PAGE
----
MP Morrison endorses O’Toole for Tory leadership

MP Morrison endorses O’Toole for Tory leadership

Conservative leadership candidate says he sees eye-to-eye with Morrison on a ‘bunch of issues’

Kootenay Columbia MP Rob Morrison is throwing his support behind Ontario MP Erin O’Toole, who is running for the leadership of the Conservative Party of Canada.

Morrison announced his support for O’Toole this past week, highlighting the candidate’s military service in the Royal Canadian Air Force and his experiences as a corporate lawyer in private sector and in the political arena.

“I think with his background and the fact the’s sitting in the House [of Commons] right now, we need a leader to help us and hold the government accountable,” said Morrison.

O’Toole, a military veteran and former cabinet minister who served under former Prime Minister Stephen Harper, is seeking the Tory leadership in a race against three other candidates — a somewhat less crowded field from the dozen that ran for the job after Harper resigned four years ago.

O’Toole came through the Kootenay-Columbia riding three years ago on an invitation from former Conservative MP David Wilks, who then had lent his endorsement in the leadership race won by Andrew Scheer. O’Toole was set to come through again earlier this year, but participated in a virtual campaign gathering due to COVID-19 travel concerns.

Speaking from Ottawa, O’Toole said he ‘hit it off’ right away with Morrison when the Kootenay-Columbia Conservative candidate captured the riding nomination ahead of the federal election last year.

“We got along really well from day one,” O’Toole said, in an interview Black Press Media.

The Conservative leadership campaign was briefly suspended as the Canada — and the world — reacted to the health crisis caused by the coronavirus, however, the race is now back on, with May 15 marked as the deadline to sign up members eligible to vote in the contest.

Running in the era of COVID-19 has changed the nature of O’Toole’s campaign, affecting plans to tour the country as well as revisiting and rewriting policy positions due to the impacts caused by the coronavirus.

“We were about to launch my policy document before the pandemic, so obviously we’ve had to redraft most major sections of that because our whole financial set of plans had to change after the economic conditions,” said O’Toole, who is also juggling parliamentary and Conservative Party caucus duties throughout his leadership campaign.

The Tory candidate field includes O’Toole, Peter MacKay, a former MP and cabinet minister, Derek Sloan, a lawyer and Ontario MP elected last year, and Leslyn Lewis, a Toronto-based lawyer.

MacKay, a longtime Conservative MP from Nova Scotia who has held numerous cabinet portfolios for well over a decade during the Harper era, stepped down from federal politics ahead of the 2015 election, and abstained from the Tory leadership race three years ago.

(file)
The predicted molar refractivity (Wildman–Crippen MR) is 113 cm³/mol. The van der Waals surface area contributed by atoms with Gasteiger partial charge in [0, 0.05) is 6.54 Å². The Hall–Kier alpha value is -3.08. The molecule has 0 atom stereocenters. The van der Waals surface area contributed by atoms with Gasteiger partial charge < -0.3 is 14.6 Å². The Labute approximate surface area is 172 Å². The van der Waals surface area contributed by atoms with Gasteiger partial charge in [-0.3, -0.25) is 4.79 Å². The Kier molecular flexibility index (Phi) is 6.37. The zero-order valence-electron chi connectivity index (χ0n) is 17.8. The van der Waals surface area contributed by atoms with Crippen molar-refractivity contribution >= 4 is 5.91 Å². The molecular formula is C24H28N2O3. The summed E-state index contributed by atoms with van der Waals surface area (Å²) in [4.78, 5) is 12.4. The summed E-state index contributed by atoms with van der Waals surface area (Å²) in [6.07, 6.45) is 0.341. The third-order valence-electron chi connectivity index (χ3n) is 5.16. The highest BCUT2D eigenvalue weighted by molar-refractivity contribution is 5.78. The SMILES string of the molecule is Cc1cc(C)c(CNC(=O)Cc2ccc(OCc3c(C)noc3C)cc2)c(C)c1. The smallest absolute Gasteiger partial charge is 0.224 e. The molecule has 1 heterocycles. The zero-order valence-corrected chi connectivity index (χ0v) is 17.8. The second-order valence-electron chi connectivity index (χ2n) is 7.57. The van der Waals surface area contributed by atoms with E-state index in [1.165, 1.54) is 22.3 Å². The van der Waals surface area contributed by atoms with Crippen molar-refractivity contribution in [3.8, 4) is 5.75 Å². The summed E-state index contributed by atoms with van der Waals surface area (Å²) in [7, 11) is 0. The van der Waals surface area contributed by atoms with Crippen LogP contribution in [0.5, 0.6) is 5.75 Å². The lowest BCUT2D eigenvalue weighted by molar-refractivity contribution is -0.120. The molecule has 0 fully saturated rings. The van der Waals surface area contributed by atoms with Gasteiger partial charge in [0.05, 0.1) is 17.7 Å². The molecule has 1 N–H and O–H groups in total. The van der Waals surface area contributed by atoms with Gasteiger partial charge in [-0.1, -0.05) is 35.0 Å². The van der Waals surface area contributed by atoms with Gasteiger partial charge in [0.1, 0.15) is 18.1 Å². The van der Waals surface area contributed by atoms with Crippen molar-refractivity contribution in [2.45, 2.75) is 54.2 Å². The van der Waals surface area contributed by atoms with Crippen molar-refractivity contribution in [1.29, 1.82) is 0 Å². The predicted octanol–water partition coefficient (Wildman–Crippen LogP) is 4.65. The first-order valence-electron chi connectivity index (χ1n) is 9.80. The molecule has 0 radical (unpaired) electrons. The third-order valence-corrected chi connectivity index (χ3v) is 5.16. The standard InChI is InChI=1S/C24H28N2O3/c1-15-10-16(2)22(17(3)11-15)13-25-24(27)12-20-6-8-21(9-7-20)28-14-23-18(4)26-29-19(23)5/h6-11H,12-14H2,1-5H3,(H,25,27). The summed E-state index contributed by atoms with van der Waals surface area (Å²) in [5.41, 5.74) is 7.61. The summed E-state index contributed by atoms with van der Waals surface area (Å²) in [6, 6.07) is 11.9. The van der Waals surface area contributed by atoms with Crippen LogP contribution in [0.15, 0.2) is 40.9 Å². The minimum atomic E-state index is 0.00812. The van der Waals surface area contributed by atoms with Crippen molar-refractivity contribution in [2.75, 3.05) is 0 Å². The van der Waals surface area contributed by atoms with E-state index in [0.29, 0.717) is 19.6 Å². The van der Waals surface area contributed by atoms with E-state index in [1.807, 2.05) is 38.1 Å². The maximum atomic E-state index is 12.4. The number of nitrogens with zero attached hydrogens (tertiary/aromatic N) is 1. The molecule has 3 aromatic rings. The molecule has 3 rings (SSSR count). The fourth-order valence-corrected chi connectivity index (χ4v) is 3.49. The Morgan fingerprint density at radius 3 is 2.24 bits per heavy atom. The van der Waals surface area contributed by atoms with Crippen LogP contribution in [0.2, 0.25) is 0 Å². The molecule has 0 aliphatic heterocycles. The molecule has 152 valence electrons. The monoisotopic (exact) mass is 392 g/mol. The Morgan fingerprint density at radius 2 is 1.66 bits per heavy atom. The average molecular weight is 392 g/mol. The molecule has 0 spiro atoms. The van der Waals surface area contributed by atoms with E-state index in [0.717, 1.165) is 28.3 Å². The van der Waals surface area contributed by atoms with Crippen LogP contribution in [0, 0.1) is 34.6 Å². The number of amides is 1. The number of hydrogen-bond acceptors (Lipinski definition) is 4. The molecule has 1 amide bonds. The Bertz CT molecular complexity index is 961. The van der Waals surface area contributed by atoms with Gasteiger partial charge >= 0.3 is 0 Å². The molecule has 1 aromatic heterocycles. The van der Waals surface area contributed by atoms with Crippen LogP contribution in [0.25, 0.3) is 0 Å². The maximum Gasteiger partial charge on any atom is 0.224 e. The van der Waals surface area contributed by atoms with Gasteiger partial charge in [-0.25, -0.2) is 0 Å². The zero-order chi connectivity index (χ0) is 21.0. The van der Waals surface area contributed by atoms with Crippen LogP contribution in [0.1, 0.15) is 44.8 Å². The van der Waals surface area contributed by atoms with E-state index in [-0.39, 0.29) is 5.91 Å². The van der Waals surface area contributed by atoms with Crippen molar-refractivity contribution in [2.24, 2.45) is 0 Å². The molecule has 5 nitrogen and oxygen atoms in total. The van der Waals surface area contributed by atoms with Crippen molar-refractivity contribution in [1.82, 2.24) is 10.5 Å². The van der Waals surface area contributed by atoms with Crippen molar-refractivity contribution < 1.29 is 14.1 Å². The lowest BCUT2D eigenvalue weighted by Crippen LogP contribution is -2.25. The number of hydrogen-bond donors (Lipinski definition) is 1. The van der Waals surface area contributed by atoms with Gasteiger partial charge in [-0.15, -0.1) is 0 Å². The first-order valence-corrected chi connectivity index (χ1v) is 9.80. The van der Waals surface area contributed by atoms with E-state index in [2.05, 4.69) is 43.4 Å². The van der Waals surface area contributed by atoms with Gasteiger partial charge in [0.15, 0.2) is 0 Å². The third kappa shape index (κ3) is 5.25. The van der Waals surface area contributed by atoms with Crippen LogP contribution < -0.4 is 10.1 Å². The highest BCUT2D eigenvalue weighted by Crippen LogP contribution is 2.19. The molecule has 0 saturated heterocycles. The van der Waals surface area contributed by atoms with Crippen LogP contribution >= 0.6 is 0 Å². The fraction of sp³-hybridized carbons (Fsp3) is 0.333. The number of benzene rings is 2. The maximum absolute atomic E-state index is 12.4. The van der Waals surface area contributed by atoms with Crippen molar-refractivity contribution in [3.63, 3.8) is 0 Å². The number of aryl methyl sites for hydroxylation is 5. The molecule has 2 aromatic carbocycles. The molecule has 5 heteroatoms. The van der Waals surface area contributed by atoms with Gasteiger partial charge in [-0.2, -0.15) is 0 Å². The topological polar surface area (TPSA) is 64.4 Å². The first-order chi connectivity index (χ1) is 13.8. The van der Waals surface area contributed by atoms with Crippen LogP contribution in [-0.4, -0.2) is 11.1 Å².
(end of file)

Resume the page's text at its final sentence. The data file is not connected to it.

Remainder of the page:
O’Toole pushed back against the perception of MacKay as the frontrunner, pointing to a near even split of endorsements from fellow Conservative MPs and using video technology to engage with party members virtually as a substitute for in-person grassroots tours.

“The early talk about the so-called coronation of Peter McKay back in January, we’re now winning on all measures and we’ve got momentum and we’re going to kick some butt,” O’Toole said. “So it’s great to have Rob’s support, we see eye to eye on a bunch of issues.”

Politics amidst a pandemic

Routines have been upended due to the COVID-19 pandemic, and the way business is conducted in the House of Commons is no exception.

Prime Minister Justin Trudeau has been holding near-daily press conferences from Rideau Cottage in Ottawa, and all federal parties have recently agreed to resume weekly parliamentary business with two virtual meetings and one in-person session with reduced attendance to maintain physical distancing directives.

Governing in the COVID-19 era been a challenge beyond the practicalities of sitting in the House of Commons, as the Liberals, with a minority government, must find support from other parties to pass legislation.

To date, billions of dollars in various relief programs in response to the economic impacts caused by the pandemic, ranging from wage subsidies, an emergency response benefit, support for students and seniors, among a slew of other initiatives.

O’Toole said he was ‘mocked’ for presenting a coronavirus plan in early March that included preparing the Employment Insurance (EI) system for workers who needed to quarantine, restricting travel and stepped up medical screening at airports and the Canada/U.S. border.

He also criticized the initial economic support package announced by the Liberals in March, and the government’s decision to use an individual emergency benefit for relief instead of preserving jobs through “hibernation” by providing more immediate support to employers and businesses.

“Spend a lot of money, put them in hibernation so we can have a quick V-shaped recovery as soon as we can stop the intense distancing kind of now,” O’Toole said. “Instead they put everyone on the benefit and now we’re going to have much more prolonged unemployment.”



trevor.crawley@cranbrooktownsman.com

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